The problem I have with this is it's not clear to me what counts as a single allocation, even if I want to uphold it. When I use mmap to allocate a chunk of memory I may use that memory to store arbitrary different types, so it simultaneously feels like one allocation or many allocations.

Say I make a Vec<u8>, and I use casting and MaybeUninit to create a T inside. Once I have a *T, can I do offset on it to arrive at another *T in the vector? Or do I have to do the math on *u8? Certainly it seems based on what everyone is saying I can't do math once it has become a &T.

Using mmap or a backing Vec<u8>, and without casting from reference to pointer is it possible to construct an example of where using offset is UB?

Hypothetically if there were a single system call that took a Vec of desired mmaps, and did them all in one call, and returned to you a Vec of resulting addresses that are not all contiguous, would Rust consider that one allocation or multiple?

What counts as a single allocation for this rule is:

  1. When the raw pointer originally came from an allocator (e.g. malloc, mmap), the allocation is the entire allocation.
  2. If the raw pointer was created from a reference (mutable or immutable), then the raw pointer must stay within the bounds of whatever the reference could have accessed.

So e.g., a raw pointer to a stack variable can only access that stack variable because the only way to get a raw pointer to a stack variable is to first create a reference and cast it to a raw pointer.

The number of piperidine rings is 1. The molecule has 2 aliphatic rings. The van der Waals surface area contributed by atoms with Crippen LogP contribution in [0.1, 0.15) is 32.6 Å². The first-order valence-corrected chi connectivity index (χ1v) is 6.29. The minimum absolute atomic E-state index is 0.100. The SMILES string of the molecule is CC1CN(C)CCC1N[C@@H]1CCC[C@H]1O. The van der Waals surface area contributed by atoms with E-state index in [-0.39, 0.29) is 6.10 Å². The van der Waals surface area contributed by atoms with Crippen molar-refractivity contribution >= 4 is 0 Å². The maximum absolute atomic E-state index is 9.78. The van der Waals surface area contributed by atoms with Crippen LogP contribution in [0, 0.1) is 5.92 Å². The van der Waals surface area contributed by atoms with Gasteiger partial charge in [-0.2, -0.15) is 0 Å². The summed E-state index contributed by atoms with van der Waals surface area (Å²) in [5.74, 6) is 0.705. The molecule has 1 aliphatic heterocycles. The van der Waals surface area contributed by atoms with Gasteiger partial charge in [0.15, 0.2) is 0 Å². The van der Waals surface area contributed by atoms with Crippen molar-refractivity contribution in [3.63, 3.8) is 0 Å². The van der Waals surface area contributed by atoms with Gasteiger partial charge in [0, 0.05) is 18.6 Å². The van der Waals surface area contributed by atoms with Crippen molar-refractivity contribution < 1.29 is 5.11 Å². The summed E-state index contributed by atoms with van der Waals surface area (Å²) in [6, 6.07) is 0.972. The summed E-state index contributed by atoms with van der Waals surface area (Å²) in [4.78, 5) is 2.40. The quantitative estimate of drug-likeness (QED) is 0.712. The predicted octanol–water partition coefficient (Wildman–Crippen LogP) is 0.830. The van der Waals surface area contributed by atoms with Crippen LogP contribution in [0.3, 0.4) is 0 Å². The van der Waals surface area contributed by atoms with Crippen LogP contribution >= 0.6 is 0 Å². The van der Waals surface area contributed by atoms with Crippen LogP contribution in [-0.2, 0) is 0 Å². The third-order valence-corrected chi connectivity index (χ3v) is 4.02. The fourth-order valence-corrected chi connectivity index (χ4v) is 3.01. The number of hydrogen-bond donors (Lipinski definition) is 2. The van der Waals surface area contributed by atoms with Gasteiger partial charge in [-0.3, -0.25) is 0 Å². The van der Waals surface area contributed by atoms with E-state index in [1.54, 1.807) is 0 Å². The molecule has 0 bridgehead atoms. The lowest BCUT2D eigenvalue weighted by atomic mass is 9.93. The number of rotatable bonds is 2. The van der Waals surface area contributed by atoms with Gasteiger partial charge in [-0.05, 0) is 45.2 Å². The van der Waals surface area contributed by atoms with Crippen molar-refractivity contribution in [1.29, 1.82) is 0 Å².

As for arrays, if you call slice::as_ptr or slice::as_mut_ptr, you get a raw pointer valid for the entire slice. On the other hand, if you call &arr[i] and cast that to a raw pointer, then it can only access that single array element, since you first created a &T to that single element.

It doesn't matter whether it is a *mut T or a *mut u8 when you do the math. Either both are valid, or both are invalid.

To answer the question in a bit more detail, consider if you use slice::as_mut_ptr to get a raw pointer. Offset it to get a raw pointer to a specific index, then cast the raw pointer to a &mut MaybeUninit<T>, and use this mutable reference to write to the value. In this case, it would still be valid to use the raw pointer for other indexes, because the raw pointer was not created from the &mut MaybeUninit<T>. Of course, if you cast the mutable reference back into a raw pointer, that new raw pointer would only be valid for that element, but this doesn't change anything about the original raw pointer.

As long as you stay within the bounds of the vector, no.

There is no such system call, so no rules have been written to handle that case.